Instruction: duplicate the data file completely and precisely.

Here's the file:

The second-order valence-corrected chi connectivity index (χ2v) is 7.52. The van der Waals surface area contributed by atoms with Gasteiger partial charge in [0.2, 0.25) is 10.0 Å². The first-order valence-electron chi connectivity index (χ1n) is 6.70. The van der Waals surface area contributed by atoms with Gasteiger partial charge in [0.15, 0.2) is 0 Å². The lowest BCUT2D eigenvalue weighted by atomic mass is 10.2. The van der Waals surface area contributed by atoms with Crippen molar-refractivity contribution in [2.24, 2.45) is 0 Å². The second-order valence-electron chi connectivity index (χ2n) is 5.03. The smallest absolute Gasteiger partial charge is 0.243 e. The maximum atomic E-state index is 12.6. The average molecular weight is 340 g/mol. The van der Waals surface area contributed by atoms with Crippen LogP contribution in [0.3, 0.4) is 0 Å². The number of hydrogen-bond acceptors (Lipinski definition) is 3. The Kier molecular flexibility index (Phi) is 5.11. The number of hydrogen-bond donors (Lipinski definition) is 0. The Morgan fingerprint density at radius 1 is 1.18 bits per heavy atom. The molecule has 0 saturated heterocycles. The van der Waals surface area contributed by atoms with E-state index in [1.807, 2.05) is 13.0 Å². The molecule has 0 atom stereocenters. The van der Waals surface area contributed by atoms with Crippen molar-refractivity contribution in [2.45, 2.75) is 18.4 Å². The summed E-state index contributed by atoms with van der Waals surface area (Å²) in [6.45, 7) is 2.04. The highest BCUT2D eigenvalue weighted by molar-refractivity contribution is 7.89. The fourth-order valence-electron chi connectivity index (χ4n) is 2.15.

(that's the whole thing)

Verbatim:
The second-order valence-corrected chi connectivity index (χ2v) is 7.52. The van der Waals surface area contributed by atoms with Gasteiger partial charge in [0.2, 0.25) is 10.0 Å². The first-order valence-electron chi connectivity index (χ1n) is 6.70. The van der Waals surface area contributed by atoms with Gasteiger partial charge in [0.15, 0.2) is 0 Å². The lowest BCUT2D eigenvalue weighted by atomic mass is 10.2. The van der Waals surface area contributed by atoms with Crippen molar-refractivity contribution in [2.24, 2.45) is 0 Å². The second-order valence-electron chi connectivity index (χ2n) is 5.03. The smallest absolute Gasteiger partial charge is 0.243 e. The maximum atomic E-state index is 12.6. The average molecular weight is 340 g/mol. The van der Waals surface area contributed by atoms with Crippen LogP contribution in [0.3, 0.4) is 0 Å². The number of hydrogen-bond acceptors (Lipinski definition) is 3. The Kier molecular flexibility index (Phi) is 5.11. The number of hydrogen-bond donors (Lipinski definition) is 0. The Morgan fingerprint density at radius 1 is 1.18 bits per heavy atom. The molecule has 0 saturated heterocycles. The van der Waals surface area contributed by atoms with E-state index in [1.807, 2.05) is 13.0 Å². The molecule has 0 atom stereocenters. The van der Waals surface area contributed by atoms with Crippen molar-refractivity contribution in [2.45, 2.75) is 18.4 Å². The summed E-state index contributed by atoms with van der Waals surface area (Å²) in [6.45, 7) is 2.04. The highest BCUT2D eigenvalue weighted by molar-refractivity contribution is 7.89. The fourth-order valence-electron chi connectivity index (χ4n) is 2.15.